There are a good number of scientific studies that have looked into the potential of tongkat ali in the battle against various forms of cancer. Most of these studies found that some chemical constituents of tongkat ali, such as eurycomanone, hold great promise as cancer medications.
But my humble opinion is that all of these studies are based on a wrong approach.
Because genuine tongkat ali (and not the fake shit from China sold in North America, Europe, and Australia with a tongkat ali label) is a much more powerful anti-cancer agent than these studies suggest.
And here is why:
A very important factor in not falling ill to cancers is every person’s own immune system. And the immune system is the most important link between psychology and physiology.
To experience great sex, even outrageously good sex, especially at an advancing or advanced age, is a psychological boost that directly elevates an individual’s immune function. Wilhelm Reich tried to capture and measure this energy, but he was too far ahead of his time, and even by now, applicable measuring equipment has not yet been developed.
On the other hand, the universal healing power of great sex is well documented in non-Christian religions, especially Taoism.
While Taoist explanations of human health may be nonsensical in detail, Taoism is valuable for its holistic approach to our well-being.
Great sex on a regular basis, or, even better, on a daily basis, goes a long way fueling a man’s immune system. And a powerful immune system goes a long way towards being cancer-free.
Tongkat ali is not the only aspect in improving sex. But unlike adopting a comprehensive sexual philosophy, or smartly managing sexual opportunities, tongkat ali is an aspect of improving sex that one can just buy and swallow.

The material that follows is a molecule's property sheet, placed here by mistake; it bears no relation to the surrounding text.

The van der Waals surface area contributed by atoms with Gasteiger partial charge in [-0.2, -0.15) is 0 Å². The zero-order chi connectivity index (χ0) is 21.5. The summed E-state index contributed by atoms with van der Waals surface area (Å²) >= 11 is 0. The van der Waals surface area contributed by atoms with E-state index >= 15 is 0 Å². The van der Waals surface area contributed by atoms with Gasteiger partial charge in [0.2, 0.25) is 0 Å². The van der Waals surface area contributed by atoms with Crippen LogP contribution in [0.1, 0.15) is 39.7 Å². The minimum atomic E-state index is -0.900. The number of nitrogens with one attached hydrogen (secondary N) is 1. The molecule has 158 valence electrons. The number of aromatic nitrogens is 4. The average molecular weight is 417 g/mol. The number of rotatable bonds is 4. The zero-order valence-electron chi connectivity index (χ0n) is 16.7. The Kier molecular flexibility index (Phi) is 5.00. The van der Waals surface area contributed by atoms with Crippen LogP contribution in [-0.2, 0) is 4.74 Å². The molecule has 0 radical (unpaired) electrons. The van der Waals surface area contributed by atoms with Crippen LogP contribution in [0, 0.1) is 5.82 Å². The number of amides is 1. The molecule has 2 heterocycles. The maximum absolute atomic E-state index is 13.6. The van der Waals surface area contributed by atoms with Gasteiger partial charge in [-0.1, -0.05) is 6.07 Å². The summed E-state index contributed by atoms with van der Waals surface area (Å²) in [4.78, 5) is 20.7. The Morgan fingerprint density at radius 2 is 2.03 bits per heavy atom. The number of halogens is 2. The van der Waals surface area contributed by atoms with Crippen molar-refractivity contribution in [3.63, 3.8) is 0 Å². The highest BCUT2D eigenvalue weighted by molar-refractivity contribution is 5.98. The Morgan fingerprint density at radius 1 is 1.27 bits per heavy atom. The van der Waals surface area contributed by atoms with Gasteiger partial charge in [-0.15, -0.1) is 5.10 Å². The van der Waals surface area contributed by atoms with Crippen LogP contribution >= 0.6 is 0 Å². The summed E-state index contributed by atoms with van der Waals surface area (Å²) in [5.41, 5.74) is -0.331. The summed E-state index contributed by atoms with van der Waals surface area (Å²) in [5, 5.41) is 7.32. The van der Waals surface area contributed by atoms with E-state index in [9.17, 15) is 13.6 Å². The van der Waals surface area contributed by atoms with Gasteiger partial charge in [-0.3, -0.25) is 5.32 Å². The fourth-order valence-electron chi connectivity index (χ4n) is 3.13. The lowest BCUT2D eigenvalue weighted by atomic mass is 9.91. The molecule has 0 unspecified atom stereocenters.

The relevance of this can hardly be over-estimated. Because, if your sexual quality is gone, you’ll soon be a goner anyway. And cancer might well have been the avenue of your exitus.
1 Leonardus B. S. Kardono , Cindy K. Angerhofer , Soefjan Tsauri , Kosasih Padmawinata , John M. Pezzuto , A. Douglas Kinghorn, Cytotoxic and Antimalarial Constituents of the Roots of Eurycoma longifolia, Journal of Natural Products Vol. 54, No 5, pp. 1360-1367, Sep-Oct 1991.
2 Suratwadee Jiwajinda, Vilai Santisopasri, Akira Murakami, Masanori Kawanaka, Hiromu Kawanaka, Monique Gasquet, Riad Eilas, Guy Balansard, Hajime Ohigashi, In vitro anti-tumor promoting and anti-parasitic activities of the quassinoids from Eurycoma longifolia, a medicinal plant in Southeast Asia, Science Direct, Journal of Ethnopharmacology Volume 82, Issue 1, 1 September 2002, Pages 55-58.
3 Nurhanan, M. Y., Azimahtol, H. L. P., Azizol, A. K., Cytotoxicity studies of Eurycoma longifolia extracts against a panel of human cancer cell lines., Forest Research Institute Malaysia (FRIM), Towards modernisation of research and technology in herbal industries. Proceedings of the Seminar on Medicinal and Aromatic Plants, 24-25 July 2001 2002 pp. 124-127.
4 H.H. Ang, K.L. Chan, E.K. Gan, and K.H. Yuen, Enhancement of Sexual Motivation in Sexually Naive Male Mice by Eurycoma longifolia, Informa Healthcare, 1997, Vol. 35, No. 2 , Pages 144-146.
5 Sobri Hussein; Rusli Ibrahim; Kiong LingPick [Kiong, L. P. A.], A summary of reported chemical constituents and medicinal uses of Eurycoma longifolia., Total Health Concept Sdn. Bhd., Journal of Tropical Medicinal Plants 2007 Vol. 8 No. 1 pp. 103-110.